Company Logo Tuesday, October 18, 2005

Einstein at Oktoberfest

In Kitchener-Waterloo, innovation goes hand in hand with lederhosen

PAUL WELLS

At the Transylvania Club on Andrew Street in Kitchener, Ont., waiters served heaping plates of schnitzel, sausage and sauerkraut to hundreds of revellers. Uncle Hans, the Oktoberfest mascot -- furry, with a spherical orange head -- tottered into the hall while the band played Roll Out the Barrel. John Turner, the former prime minister of Canada -- furry, with a spherical orange head -- tapped the keg. Pitchers of fresh beer were rushed to every table.

So this is Oktoberfest. But a few blocks away, at the Perimeter Institute for Theoretical Physics in Waterloo, a different crowd was enjoying a lecture about trends in philosophy in 1905, the year Einstein published some of his most important discoveries. This was part of Perimeter's month-long, ambitious and very popular EinsteinFest.

This is another part of life in this increasingly fascinating region of southwestern Ontario bordered, roughly, by the cities of Waterloo, Kitchener and Cambridge -- Canada's "technology triangle," as some people there call it. Tradition and innovation. Beer steins and Einstein. At lunch the guy sitting next to me searched his lederhosen and said, "The only problem with these things is, there's no place to put a BlackBerry."

The guy sitting next to him was Tim Jackson, a founding partner of Tech Capital Partners, a venture-capital company that only funds startups in the area. Jackson's company started with a $5-million fund in 1999, came back with a $30-million fund a few years later, and launched a $50-million fund earlier this spring. (After a couple of days in Waterloo, you get used to seeing growth curves like that.) There's no shortage of candidates for Tech Capital's seed money, Jackson said. "We're busier than we've ever been. Last year, we looked at 140 deals in aggregate. This year, to date, we're somewhere north of 150."

How did all those entrepreneurs spring up from the region's loamy soil? One big answer, of course, is the University of Waterloo, such a formidable school it was the only Canadian destination when Bill Gates visited six universities last week to inspire students about the joys of software engineering.

But lots of towns have universities. (There's another very good one, Wilfrid Laurier, in this region.) Only the University of Waterloo made two smart choices a generation ago. First it instituted Canada's largest co-operative education program. Students spend a huge chunk of their university years working in the private sector. It gets them into the habit of thinking about how ideas can be made to work in the real world.

The second smart decision, much less noticed, was that intellectual property would reside with individual Waterloo profs instead of with the university. Well. Turns out a researcher who can keep the money his ideas earn in the market comes up with a lot more marketable ideas. A 1999 study showed Waterloo -- just one university out of 84 surveyed in Canada -- had produced 22 per cent of all the spinoff companies from university research.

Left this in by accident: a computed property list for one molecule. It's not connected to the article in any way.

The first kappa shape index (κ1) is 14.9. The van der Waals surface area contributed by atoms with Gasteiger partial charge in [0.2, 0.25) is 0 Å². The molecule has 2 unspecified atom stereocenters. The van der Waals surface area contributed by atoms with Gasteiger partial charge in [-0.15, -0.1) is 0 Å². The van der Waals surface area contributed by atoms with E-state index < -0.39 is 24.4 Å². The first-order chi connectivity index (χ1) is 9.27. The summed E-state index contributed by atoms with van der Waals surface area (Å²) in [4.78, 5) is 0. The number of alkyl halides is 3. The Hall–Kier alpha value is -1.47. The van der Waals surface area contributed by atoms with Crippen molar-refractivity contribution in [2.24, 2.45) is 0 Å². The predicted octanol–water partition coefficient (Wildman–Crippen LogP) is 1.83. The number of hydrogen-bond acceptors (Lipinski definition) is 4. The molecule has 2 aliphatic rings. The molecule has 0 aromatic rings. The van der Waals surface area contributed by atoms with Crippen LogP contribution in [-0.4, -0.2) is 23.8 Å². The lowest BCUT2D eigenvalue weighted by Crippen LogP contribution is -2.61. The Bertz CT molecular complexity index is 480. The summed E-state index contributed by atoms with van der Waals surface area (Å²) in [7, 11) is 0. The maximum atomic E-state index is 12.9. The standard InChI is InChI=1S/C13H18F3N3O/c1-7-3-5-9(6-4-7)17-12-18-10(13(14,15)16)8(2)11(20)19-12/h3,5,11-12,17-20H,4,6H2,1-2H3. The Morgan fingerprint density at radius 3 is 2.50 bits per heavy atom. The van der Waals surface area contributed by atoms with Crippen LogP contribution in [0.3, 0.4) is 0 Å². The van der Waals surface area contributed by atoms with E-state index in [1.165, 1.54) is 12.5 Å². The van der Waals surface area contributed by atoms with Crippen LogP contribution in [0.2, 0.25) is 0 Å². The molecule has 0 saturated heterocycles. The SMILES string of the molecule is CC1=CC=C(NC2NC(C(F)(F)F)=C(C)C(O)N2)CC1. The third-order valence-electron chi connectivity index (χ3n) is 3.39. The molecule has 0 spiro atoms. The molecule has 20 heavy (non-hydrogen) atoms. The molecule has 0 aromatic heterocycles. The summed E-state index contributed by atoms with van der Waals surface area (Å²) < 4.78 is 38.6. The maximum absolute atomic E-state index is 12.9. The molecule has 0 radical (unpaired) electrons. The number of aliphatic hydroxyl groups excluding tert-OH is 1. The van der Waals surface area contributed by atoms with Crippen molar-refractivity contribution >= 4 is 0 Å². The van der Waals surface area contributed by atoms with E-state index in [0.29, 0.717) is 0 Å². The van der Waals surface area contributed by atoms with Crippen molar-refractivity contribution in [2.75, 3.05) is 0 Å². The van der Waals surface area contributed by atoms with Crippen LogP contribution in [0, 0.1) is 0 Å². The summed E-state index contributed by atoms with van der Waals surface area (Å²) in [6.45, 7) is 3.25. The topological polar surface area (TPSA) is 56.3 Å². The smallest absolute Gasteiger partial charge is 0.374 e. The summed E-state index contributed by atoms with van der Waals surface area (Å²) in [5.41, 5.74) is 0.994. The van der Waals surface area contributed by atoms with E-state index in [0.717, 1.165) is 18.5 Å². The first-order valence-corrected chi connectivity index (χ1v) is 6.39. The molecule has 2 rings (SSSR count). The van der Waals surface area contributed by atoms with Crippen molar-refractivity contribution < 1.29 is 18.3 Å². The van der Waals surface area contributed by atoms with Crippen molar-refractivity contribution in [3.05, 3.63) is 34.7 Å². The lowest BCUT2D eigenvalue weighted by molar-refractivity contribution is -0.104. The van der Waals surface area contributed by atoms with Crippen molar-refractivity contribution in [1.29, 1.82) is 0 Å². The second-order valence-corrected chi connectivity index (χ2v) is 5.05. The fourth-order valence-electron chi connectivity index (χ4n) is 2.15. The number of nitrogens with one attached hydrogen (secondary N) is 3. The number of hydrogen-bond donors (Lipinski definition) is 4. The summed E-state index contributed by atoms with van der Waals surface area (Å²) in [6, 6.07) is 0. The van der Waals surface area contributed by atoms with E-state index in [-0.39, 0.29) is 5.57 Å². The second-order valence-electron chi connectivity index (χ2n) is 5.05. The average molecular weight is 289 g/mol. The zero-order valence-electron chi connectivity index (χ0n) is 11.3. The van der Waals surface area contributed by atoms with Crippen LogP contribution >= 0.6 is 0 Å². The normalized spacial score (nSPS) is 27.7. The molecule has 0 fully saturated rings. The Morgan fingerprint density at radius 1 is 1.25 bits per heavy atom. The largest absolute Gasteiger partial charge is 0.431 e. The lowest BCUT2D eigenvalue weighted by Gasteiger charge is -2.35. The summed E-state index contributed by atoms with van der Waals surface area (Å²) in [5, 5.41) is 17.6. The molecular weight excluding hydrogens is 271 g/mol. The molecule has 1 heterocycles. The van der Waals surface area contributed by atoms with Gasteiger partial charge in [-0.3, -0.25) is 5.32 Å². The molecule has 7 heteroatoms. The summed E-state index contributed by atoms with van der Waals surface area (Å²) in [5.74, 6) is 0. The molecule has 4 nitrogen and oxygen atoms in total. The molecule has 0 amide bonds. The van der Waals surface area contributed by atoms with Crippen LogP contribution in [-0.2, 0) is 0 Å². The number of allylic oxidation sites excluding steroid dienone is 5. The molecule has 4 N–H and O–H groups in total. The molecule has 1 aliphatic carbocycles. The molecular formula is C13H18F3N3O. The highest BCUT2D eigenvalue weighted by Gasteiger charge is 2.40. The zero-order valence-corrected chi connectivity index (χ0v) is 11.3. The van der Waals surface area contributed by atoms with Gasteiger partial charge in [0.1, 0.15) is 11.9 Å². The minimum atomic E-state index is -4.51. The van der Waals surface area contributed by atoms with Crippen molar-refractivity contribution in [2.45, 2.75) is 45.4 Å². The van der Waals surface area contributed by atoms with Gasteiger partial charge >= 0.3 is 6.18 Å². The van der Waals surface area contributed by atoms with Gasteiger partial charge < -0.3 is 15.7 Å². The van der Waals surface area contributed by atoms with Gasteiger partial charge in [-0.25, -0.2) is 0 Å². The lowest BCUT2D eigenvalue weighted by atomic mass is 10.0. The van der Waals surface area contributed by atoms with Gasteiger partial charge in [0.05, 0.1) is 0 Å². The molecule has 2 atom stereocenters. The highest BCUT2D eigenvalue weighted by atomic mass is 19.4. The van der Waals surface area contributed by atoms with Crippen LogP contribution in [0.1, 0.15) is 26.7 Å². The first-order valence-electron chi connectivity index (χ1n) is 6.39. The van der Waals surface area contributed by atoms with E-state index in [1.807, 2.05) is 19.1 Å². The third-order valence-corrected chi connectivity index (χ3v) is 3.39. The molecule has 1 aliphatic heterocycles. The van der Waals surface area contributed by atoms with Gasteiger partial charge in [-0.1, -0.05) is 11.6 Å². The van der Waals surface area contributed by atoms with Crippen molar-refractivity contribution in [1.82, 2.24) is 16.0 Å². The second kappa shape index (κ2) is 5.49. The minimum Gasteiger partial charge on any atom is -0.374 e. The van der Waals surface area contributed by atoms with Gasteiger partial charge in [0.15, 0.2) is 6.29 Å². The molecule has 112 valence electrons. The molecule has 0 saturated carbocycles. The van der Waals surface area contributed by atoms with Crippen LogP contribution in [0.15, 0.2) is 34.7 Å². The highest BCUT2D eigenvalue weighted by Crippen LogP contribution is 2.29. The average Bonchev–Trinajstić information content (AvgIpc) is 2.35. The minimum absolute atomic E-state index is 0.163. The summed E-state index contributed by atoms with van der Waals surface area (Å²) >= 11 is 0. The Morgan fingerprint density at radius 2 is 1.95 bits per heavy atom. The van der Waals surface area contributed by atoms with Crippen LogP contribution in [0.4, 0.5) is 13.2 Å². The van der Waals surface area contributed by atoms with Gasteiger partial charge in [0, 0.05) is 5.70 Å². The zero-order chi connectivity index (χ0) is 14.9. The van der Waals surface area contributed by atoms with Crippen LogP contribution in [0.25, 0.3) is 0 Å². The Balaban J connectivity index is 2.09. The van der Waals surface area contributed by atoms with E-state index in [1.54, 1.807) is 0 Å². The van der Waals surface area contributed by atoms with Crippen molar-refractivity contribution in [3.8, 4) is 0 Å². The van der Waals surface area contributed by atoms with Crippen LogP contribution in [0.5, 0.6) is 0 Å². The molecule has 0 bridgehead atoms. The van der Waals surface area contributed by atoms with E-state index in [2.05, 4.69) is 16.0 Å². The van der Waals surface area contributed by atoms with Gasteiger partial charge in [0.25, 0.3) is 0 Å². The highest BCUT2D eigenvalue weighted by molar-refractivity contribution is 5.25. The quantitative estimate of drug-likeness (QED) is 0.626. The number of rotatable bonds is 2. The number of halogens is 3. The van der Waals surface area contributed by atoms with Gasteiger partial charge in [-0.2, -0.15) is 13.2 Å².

So Waterloo gave up the royalty benefits from all its smart graduates? Don't cry: the university gets the money back another way, in immense donations from happy grads who wind up stinking rich. Mike Lazaridis, the Research In Motion president, helped build the Perimeter Institute and has given $50 million, so far, to his alma mater's Institute for Quantum Computing.

Quantum computing amounts to a long-term bet that new discoveries about the complex behaviour of individual atoms can form the basis for computers far faster, smaller and more complex than anything now possible. Raymond Laflamme, the institute's director, has boundless ambition for the place. "At present, with nine or 10 researchers, we are equivalent to MIT, Cal Tech or Cambridge," Laflamme told me. "We want to go up to 25. And then there will be no one else like us."

There's a lot of that spirit going around Waterloo and the neighbouring towns. I visited Dalsa Corp., whose fiendishly complex digital-imaging systems are the eyes for NASA's Mars probe and for new all-digital cameras for Hollywood. Dalsa has grown by 30 per cent a year for most of a decade, barely noticed in Canada but without serious competition in the world.

Is all this innovation merely trivial or picturesque? Hardly. The Conference Board of Canada reports that Kitchener will lead the country in economic growth for 2005, along with Saskatoon, whose own knowledge economy is in the early stages of a comparable boom. And what do Oktoberfest and EinsteinFest have in common? Everything, I'm told. The community spirit and cohesiveness on display at Oktoberfest are as much an asset as the area's schools or location. A policy wonk would tell you the tech triangle's abundant social capital helps it build human capital. I'll just say this: watch it go.

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